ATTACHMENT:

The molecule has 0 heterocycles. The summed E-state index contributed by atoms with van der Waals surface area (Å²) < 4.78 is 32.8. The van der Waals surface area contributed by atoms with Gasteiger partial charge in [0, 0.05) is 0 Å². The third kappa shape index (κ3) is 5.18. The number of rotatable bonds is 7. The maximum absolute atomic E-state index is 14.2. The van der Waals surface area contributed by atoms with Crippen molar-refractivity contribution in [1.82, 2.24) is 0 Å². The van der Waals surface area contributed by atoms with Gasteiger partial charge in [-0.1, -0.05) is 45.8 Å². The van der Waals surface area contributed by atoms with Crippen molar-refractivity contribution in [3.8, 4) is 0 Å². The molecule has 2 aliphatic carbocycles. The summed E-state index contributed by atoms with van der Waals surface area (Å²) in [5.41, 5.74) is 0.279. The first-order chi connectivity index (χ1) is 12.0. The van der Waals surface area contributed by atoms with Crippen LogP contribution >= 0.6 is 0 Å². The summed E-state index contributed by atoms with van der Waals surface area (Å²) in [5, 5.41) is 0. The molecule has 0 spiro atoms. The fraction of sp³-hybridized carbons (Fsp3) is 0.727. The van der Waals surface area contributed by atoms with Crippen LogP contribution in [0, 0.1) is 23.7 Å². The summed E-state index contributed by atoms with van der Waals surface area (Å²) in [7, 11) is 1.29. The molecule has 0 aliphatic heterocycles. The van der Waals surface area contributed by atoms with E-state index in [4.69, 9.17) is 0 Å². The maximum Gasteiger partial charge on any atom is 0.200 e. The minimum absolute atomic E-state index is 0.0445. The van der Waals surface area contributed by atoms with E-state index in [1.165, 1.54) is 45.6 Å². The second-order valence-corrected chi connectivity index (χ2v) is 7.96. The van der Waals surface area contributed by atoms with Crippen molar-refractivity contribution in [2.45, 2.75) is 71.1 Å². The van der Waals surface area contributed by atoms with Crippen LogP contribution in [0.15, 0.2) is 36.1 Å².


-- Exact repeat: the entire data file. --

The molecule has 0 heterocycles. The summed E-state index contributed by atoms with van der Waals surface area (Å²) < 4.78 is 32.8. The van der Waals surface area contributed by atoms with Gasteiger partial charge in [0, 0.05) is 0 Å². The third kappa shape index (κ3) is 5.18. The number of rotatable bonds is 7. The maximum absolute atomic E-state index is 14.2. The van der Waals surface area contributed by atoms with Crippen molar-refractivity contribution in [1.82, 2.24) is 0 Å². The van der Waals surface area contributed by atoms with Gasteiger partial charge in [-0.1, -0.05) is 45.8 Å². The van der Waals surface area contributed by atoms with Crippen molar-refractivity contribution in [3.8, 4) is 0 Å². The molecule has 2 aliphatic carbocycles. The summed E-state index contributed by atoms with van der Waals surface area (Å²) in [5.41, 5.74) is 0.279. The first-order chi connectivity index (χ1) is 12.0. The van der Waals surface area contributed by atoms with Crippen LogP contribution >= 0.6 is 0 Å². The summed E-state index contributed by atoms with van der Waals surface area (Å²) in [5, 5.41) is 0. The molecule has 0 spiro atoms. The fraction of sp³-hybridized carbons (Fsp3) is 0.727. The van der Waals surface area contributed by atoms with Crippen LogP contribution in [0, 0.1) is 23.7 Å². The summed E-state index contributed by atoms with van der Waals surface area (Å²) in [7, 11) is 1.29. The molecule has 0 aliphatic heterocycles. The van der Waals surface area contributed by atoms with E-state index in [4.69, 9.17) is 0 Å². The maximum Gasteiger partial charge on any atom is 0.200 e. The minimum absolute atomic E-state index is 0.0445. The van der Waals surface area contributed by atoms with E-state index in [1.165, 1.54) is 45.6 Å². The second-order valence-corrected chi connectivity index (χ2v) is 7.96. The van der Waals surface area contributed by atoms with Crippen molar-refractivity contribution in [2.45, 2.75) is 71.1 Å². The van der Waals surface area contributed by atoms with Crippen LogP contribution in [0.15, 0.2) is 36.1 Å².